Review: GHOSTBUSTERS: FROZEN EMPIRE -There’s Shameless Fan Pandering, But Who You Gonna Call?

3 out of 5 stars

Nostalgia is a hot commodity. For years it helped drive a large section of the music industry and in recent years it’s taken a firm grip on Hollywood. Legacy sequels are an IP to mined and the studios have gotten out their pick axes and gone to work. Star Wars, Blade Runner, Spider-Man, Batman, Tron and Top Gun have all been updated for new audiences – but the major draw for these new incarnations has been in bringing back legacy characters – and everyone from Tom Cruise to Harrison Ford and even Michael Keaton and Jeff Bridges have dusted off the duds of an iconic character and taken them around the block one last time. Probably the most controversial of all legacy sequels has been the 21st-century incarnation of Ghostbusters. 

The original Ghostbusters was a massive cultural phenomenon – and it’s a film that holds up well and still works 40 years on. Ivan Reitman’s 1984 pic is a wonderful example of a blockbuster done right. The script hits the perfect note and the casting is just off-the-scale great. Bill Murray, Dan Aykroyd, Sigourney Weaver, Harold Ramis, Rick Moranis, Ernie Hudson, Annie Potts and William Atherton are all fantastic. Throw in some wonderful production design and a cracking score (and theme tune) and you have an iconic classic. 

In 1984, Ghostbusters grossed over $242 million at the US box office and more than $295 million globally. That’s a lot of ectoplasm – but the sequel in 1989 didn’t quite deliver the goods (it was the first film I saw at the cinema that disappointed me). For years there were rumblings of a second sequel, but it never materialised.

Paul Feig’s controversial all-female reboot in 2016 saw a section of Ghostbusters fans fire up their proton packs and take to social media and complain. There was racism, sexism and all sorts of nastiness thrown in every direction that soured the endeavour for everyone involved – and it stands as a perfect example of toxic fandom. Now, it was a film that was completely unnecessary, but it was quite an entertaining pic – aside from the OTT CGI finale. 

2021’s Ghostbusters: Afterlife managed to get the balance right. A legacy sequel that introduced new characters in the form Egon Spengler’s (the late Harold Ramis) family. It saw Carrie Coon, Finn Wolfhard and Mckenna Grace discover Egon’s ghostbusting equipment and once again face off against the evil Gozer. It balanced nostalgia with a solid premise and although some disliked how it tied into Ivan Reitman’s films, Ivan’s son, Jason managed to keep the new incarnation of the franchise on the right side of enjoyable. It even did the unthinkable and brought Bill Murray back to the franchise (something which stopped Ghostbusters 3 for years). Some critics might have sniped, but the film grossed a healthy $204 million at the global box office. That might have been short of the $229 million take of Feig’s film, but the $75 million budget was almost half what that 2016 pic cost.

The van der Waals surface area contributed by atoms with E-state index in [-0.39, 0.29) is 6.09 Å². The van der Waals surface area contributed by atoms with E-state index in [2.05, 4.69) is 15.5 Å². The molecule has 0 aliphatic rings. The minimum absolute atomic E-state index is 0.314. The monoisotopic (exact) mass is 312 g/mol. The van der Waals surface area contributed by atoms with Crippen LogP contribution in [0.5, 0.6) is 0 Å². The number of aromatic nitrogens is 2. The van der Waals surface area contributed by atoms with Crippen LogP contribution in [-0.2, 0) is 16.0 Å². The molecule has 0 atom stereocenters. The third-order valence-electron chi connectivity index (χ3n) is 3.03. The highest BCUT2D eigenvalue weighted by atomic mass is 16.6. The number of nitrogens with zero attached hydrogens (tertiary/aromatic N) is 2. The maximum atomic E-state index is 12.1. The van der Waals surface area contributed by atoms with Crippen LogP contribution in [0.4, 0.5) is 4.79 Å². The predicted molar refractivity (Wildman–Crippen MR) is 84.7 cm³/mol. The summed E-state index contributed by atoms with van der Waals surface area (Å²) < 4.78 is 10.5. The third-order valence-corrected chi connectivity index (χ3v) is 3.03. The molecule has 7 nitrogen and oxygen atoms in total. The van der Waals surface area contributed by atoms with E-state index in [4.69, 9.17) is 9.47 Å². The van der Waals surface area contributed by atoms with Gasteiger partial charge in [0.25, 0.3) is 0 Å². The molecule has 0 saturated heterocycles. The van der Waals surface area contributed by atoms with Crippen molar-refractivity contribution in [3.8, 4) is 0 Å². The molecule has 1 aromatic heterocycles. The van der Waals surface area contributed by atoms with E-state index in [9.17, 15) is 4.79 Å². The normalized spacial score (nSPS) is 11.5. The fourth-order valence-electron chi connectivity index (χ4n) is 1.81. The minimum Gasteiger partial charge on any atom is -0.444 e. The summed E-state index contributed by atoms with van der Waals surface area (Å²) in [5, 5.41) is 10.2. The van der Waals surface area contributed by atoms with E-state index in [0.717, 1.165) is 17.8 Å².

Ghostbusters: Frozen Empire sees the Spenglers (and Paul Rudd as Coon’s love interest) take up residence in the former firehouse that is Ghostbusters HQ as they bust ghosts across New York City. It might not have the heart of its predecessor, but Frozen Empire is a fun entry into the Ghostbusters franchise. Nothing will ever top the original film, but it finally feels like director Gil Kenan and Jason Reitman have figured out the way to make Ghostbusters movies which entertain an audience. 

The plot starts when Kumail Nanjiani’s Nadeem sells the remnants of his grandmother’s apartment to Dan Aykroyd’s Ray Stanz. Amongst the belongings is ‘The Devil’s Testicle’, an orb containing Garraka – a demo that wants to unite all spirits and unleash evil into the world. Ghostbusters new and old must join forces to stop the spirits and save the world. 

Frozen Empire not only sees the return of Aykroyd, Hudson and Murray, but it also sees the return of Annie Potts‘ Janine and William Atherton’s Walter ‘Dickless’ Peck (as well as a few other old faces) – something which will please Ghostbusters fans of old. 

Look, Frozen Empire isn’t high art, but it is solid franchise filmmaking. The new generation acquits themselves well – Mckenna Grace is the standout – as she was in the previous film – but the big kick is once again seeing the old guard busting ghosts and getting a little more to do than they did in Afterlife (although you get the feeling Murray showed up on set for a couple of days at most). 

There’s plenty of whiz-bang action and proton blasts, but this feels like a smaller, more intimate film – something which makes it all the more enjoyable. At its heart, Frozen Empire is about family and friends and that’s something which permeates the pic and makes it hard to dislike. 

It would be easy to sit and tear down Ghostbusters: Frozen Empire for being blatant franchise filmmaking, but in an age when every film series needs to be connected to about 30 other films, there’s an old-fashioned and earnest quality to what Gil Kenan’s film has to offer. Good performances, entertaining effects and a plot which doesn’t over-reach mean that this is an enjoyable couple of hours and another film in the series doesn’t seem like a bad prospect. 

Ultimately, Ghostbusters: Frozen Empire – is an enjoyable sci-fi-comedy romp. It doesn’t top the 1984 original (what could?), but it entertains. The new cast embraces the spooky thrills and the old guard get moments to shine. Is there shameless fan pandering? Yes, but who you gonna call?